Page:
Last Thursday by invitation (they made me an offer I couldn't refuse) I had an MRI, that's the tunnel one on the left not to be confused with doughnut shaped CT scanner on the right.
See the difference? Me Neither. It's all in the technology: Magnets or X-rays
Anyhow the reason for it is I passed the two year mark in may. Thanks to my wife's magnificent gift of a Kidney, I'm now in my third year of a full life (not the half-life of Dialysis) .
Here's the offer (badly scanned)
The fine print under the heading
Heart Disease in Renal Transplant
Heart disease ... leading cause of death ...in ... kidney transplant recipients ...
whoa, say that again?
leading cause of death ...in ... kidney transplant recipients ...
Okay, okay no need to shout
highest in the first 5 years post transplant ... even ... with no prior history of heart disease.
By 3 years ... 40% of kidney transplant people ( I think they mean recipients not the doctors and nurses) have experienced a heart problem. ... you are likely to have high blood pressure, cholesterol and diabetes.
Now you tell me!
(The bold text and underlined text is not mine.)
How could I refuse an offer like that:- to find out just how well my ticker was ticking under the new regime.
I was lying down almost comfortable but for my unsupported arms at full stretch elbows down on the edge of the mattress, the right with a needle taped into the vein. Lucky I'm thin eh. (and not claustrophobic - the tunnel roof is up close and personal.) Still after an hour like that the forearm an bicep muscles did ache somewhat.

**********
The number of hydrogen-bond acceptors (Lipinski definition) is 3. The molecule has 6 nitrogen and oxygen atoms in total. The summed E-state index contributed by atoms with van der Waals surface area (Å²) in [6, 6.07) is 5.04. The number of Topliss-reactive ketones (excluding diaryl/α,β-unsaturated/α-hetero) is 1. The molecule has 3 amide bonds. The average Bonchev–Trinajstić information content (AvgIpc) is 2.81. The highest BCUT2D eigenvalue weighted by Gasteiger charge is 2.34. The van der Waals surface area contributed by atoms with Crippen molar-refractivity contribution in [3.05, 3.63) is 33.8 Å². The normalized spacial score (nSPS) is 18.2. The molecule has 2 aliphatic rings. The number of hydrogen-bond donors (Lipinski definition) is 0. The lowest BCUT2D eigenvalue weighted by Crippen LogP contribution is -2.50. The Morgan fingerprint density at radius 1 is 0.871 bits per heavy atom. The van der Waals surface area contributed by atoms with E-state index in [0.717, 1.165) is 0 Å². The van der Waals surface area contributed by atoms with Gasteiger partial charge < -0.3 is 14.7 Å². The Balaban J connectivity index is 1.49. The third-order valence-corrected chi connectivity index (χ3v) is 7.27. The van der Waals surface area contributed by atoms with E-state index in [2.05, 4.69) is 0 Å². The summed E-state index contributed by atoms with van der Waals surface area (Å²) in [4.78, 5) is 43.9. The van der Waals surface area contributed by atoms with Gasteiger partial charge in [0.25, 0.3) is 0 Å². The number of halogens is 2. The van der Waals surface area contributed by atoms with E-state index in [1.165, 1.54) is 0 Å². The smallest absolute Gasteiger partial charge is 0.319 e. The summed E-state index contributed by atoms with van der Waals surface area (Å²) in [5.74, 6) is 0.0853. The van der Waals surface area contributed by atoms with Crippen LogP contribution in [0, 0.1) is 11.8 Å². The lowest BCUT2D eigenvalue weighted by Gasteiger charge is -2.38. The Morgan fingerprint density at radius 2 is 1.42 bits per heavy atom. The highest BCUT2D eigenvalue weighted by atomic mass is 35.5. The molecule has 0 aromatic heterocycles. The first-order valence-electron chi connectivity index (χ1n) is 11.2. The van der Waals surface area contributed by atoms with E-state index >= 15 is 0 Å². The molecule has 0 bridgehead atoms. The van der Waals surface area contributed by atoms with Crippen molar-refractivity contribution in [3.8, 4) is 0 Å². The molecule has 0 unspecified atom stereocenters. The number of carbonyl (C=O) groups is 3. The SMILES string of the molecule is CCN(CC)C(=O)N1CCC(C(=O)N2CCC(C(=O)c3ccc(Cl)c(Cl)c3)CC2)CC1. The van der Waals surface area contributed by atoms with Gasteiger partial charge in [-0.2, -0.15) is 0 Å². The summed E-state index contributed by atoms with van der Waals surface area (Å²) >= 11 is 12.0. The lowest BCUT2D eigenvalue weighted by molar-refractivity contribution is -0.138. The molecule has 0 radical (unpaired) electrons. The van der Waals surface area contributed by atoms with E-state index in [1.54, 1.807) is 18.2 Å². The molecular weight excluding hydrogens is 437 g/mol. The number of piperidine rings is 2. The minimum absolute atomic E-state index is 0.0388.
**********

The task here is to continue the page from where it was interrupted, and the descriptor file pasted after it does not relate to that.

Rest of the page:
Did I mention that at some point around needle insertion someone said something about a 'gusher'. I couldn't get my head around all the monitoring paraphernalia across my chest to see what was going on. I have a vivid imagination.
At some point during the procedure I was injected with a heart stimulant so they could watch my old ticker go through its treadmill like paces. I was tempted to ask for a copy of the resultant video but it's not wide screen, its black & white, has one character and a plot only a doctor can appreciate: thumpity-thump, thumpity-thump, ...
The accompanying soundtrack of the magnets banging away was like an atonal heavy-metal rock opera while a voice in my headphones kept telling when to breath in - out - hold - breath normally; over an over again. Despite the mild discomfort and the noise I nearly went to sleep except for the voice telling me to breath.
As for the implied death sentence by heart attack, its a moot point. Post dialysis transplantees released from a strict diet tend to put on weight leading to high blood-pressure, high cholesterol and/or diabetes which in turn leads to the the above scenarios.
I'm relieved not to fit the profile, I skipped dialysis, and I have kept off the 14 kilo's I lost in preparation for the transplant.